Violence against girls and women is a global pandemic. One in three women is beaten or sexually abused in her lifetime, a statistic that shames us all. It is the most widespread form of systemic abuse and there is no evidence that levels are decreasing.
It is an issue that the Huffington Post has been committed to highlighting and has been the subject of many recent Parliamentary debates. MP Bill Cash is currently taking an excellent Bill through the parliamentary process that if it becomes law will legally require DFID to makes sure that gender equality is considered before providing aid.
It is all too easy to think that there is nothing we can do to end the violence, to turn our backs and leave hundreds of millions of women across the globe to face this everyday tragedy alone. For me and my colleagues across Government this is simply not an option. We are leading the way in galvanising the international community to take action.
At the Department for International Development (DFID) we are putting the wellbeing of girls and women at the heart of our work in the world's poorest countries. Our Call to Action event, which fell less than a week after Typhoon Haiyan struck the Philippines, we secured commitments from leading humanitarian agencies that they will take action in emergencies to protect girls from violence and exploitation, helping to stop a bad situation becoming worse.
In the midst of a humanitarian crisis or armed conflict, when law and order can so easily break down, all forms of violence against women are known to dramatically increase, yet victims' safety often falls down the list of priorities for those responding to the crisis. That is why Foreign Secretary William Hague is also working to help end the use of sexual violence as a weapon of war.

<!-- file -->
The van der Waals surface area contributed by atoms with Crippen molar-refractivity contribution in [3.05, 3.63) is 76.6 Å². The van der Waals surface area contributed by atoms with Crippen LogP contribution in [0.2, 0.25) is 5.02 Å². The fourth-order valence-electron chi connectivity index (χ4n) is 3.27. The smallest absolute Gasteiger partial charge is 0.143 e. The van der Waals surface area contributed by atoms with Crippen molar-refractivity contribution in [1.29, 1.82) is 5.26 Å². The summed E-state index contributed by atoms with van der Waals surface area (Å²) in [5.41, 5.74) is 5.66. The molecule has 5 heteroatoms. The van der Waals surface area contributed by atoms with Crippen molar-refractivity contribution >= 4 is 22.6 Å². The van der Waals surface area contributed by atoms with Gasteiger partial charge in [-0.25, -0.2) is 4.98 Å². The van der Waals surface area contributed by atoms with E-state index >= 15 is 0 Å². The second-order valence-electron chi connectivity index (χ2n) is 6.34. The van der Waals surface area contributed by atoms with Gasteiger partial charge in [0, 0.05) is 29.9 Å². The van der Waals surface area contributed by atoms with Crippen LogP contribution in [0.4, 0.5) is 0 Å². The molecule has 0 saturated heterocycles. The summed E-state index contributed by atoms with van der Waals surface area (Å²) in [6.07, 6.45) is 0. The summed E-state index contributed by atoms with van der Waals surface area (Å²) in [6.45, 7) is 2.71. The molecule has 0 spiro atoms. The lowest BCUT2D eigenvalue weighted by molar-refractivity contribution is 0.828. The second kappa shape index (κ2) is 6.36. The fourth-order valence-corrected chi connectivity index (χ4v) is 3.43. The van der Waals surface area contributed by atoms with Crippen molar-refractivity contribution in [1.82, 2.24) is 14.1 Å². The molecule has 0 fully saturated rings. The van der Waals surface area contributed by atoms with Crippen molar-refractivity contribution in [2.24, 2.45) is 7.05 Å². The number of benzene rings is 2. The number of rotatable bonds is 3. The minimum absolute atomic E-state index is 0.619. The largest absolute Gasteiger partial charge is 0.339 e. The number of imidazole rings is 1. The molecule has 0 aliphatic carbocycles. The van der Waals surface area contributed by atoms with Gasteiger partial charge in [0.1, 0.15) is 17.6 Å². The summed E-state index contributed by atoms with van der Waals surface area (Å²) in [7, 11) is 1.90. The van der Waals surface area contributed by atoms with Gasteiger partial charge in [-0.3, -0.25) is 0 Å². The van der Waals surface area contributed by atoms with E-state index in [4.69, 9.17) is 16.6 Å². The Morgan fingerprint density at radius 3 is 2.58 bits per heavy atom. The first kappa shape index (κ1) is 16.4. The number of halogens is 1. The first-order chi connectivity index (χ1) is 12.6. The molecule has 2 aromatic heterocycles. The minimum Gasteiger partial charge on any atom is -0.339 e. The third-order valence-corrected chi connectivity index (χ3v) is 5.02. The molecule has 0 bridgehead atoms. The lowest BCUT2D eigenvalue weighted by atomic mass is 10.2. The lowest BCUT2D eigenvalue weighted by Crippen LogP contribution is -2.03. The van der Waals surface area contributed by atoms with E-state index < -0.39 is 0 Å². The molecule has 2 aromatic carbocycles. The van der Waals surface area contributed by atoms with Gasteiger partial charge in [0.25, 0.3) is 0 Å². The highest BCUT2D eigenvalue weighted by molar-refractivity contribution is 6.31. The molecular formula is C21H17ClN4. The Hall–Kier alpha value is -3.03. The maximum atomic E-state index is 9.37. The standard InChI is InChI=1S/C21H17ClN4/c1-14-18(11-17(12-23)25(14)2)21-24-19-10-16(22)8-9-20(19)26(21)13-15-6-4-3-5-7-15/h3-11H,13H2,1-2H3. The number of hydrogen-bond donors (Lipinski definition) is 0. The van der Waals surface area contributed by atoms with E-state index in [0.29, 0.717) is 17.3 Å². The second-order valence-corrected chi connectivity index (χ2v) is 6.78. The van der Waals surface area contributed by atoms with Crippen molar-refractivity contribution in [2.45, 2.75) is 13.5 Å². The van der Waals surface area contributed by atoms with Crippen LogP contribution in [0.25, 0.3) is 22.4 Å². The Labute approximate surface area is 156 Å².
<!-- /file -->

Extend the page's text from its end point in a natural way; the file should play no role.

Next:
From Female Genital Mutilation (FGM) to ensuring safety of women in a disaster zone, the UK is at the forefront of international efforts to end violence against girls and women.
FGM affects millions of women across Africa as well as thousands of girls in the UK. As the world's biggest supporter of activity to end FGM, the UK is backing an African-led initiative we are working to build a global movement to eliminate FGM in a generation, investing £35million to help governments, societies and communities abandon this culturally ingrained practice. We will not rest until FGM has followed foot-binding into the history books.
We work in more than 20 countries to directly address violence against girls and women. In Nepal we are helping improve access to justice for women and girls through local paralegal committees; in Somalia a UK-funded sexual assault referral centre is giving survivors a voice; in Nigeria we are working with community leaders to shift attitudes towards women.
But we cannot just treat the symptoms of violence against girls and women and ignore the cause. That is why we have invested £25million in gathering evidence that will help us understand the root cause of female victimisation so that we can develop targeted interventions that tackle gender-based violence for good.
The UK will be doing everything in its power over the coming years to bring an end to the brutality faced by girls and women in the world's poorest countries. This means putting woman and girls at the heart of our work. This means driving innovation and testing what works. This means working with women in the world's poorest countries to give them a voice. With the support of governments, aid agencies and you, the public, we have a real chance of making the elimination of violence against girls and women a reality around the globe.